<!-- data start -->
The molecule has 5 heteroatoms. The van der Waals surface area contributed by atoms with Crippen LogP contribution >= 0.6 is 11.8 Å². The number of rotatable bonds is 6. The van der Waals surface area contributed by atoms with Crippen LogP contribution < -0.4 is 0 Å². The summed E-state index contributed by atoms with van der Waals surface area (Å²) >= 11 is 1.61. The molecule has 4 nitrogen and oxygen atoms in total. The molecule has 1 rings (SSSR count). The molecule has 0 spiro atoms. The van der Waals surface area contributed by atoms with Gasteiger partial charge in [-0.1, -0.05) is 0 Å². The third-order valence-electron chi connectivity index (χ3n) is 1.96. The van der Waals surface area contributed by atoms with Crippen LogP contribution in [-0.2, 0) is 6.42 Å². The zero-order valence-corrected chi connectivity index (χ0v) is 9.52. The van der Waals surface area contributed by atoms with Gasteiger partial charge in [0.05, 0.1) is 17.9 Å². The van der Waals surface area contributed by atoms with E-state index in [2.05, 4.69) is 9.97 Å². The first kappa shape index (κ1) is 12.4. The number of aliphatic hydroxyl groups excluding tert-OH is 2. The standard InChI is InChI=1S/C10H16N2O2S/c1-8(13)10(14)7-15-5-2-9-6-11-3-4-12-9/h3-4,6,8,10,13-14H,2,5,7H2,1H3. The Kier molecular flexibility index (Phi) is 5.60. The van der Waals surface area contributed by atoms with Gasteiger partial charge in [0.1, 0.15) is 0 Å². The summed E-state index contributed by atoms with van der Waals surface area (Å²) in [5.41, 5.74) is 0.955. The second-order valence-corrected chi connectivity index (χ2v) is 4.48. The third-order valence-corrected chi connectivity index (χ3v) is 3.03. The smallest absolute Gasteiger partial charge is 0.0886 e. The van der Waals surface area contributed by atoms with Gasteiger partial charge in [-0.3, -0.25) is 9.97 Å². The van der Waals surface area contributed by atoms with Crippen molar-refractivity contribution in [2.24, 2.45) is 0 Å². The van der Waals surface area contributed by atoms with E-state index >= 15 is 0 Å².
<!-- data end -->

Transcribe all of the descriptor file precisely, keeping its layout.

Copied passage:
The molecule has 5 heteroatoms. The van der Waals surface area contributed by atoms with Crippen LogP contribution >= 0.6 is 11.8 Å². The number of rotatable bonds is 6. The van der Waals surface area contributed by atoms with Crippen LogP contribution < -0.4 is 0 Å². The summed E-state index contributed by atoms with van der Waals surface area (Å²) >= 11 is 1.61. The molecule has 4 nitrogen and oxygen atoms in total. The molecule has 1 rings (SSSR count). The molecule has 0 spiro atoms. The van der Waals surface area contributed by atoms with Gasteiger partial charge in [-0.1, -0.05) is 0 Å². The third-order valence-electron chi connectivity index (χ3n) is 1.96. The van der Waals surface area contributed by atoms with Crippen LogP contribution in [-0.2, 0) is 6.42 Å². The zero-order valence-corrected chi connectivity index (χ0v) is 9.52. The van der Waals surface area contributed by atoms with Gasteiger partial charge in [0.05, 0.1) is 17.9 Å². The van der Waals surface area contributed by atoms with E-state index in [2.05, 4.69) is 9.97 Å². The first kappa shape index (κ1) is 12.4. The number of aliphatic hydroxyl groups excluding tert-OH is 2. The standard InChI is InChI=1S/C10H16N2O2S/c1-8(13)10(14)7-15-5-2-9-6-11-3-4-12-9/h3-4,6,8,10,13-14H,2,5,7H2,1H3. The Kier molecular flexibility index (Phi) is 5.60. The van der Waals surface area contributed by atoms with Gasteiger partial charge in [0.1, 0.15) is 0 Å². The summed E-state index contributed by atoms with van der Waals surface area (Å²) in [5.41, 5.74) is 0.955. The second-order valence-corrected chi connectivity index (χ2v) is 4.48. The third-order valence-corrected chi connectivity index (χ3v) is 3.03. The smallest absolute Gasteiger partial charge is 0.0886 e. The van der Waals surface area contributed by atoms with Gasteiger partial charge in [-0.3, -0.25) is 9.97 Å². The van der Waals surface area contributed by atoms with Crippen molar-refractivity contribution in [2.24, 2.45) is 0 Å². The van der Waals surface area contributed by atoms with E-state index >= 15 is 0 Å².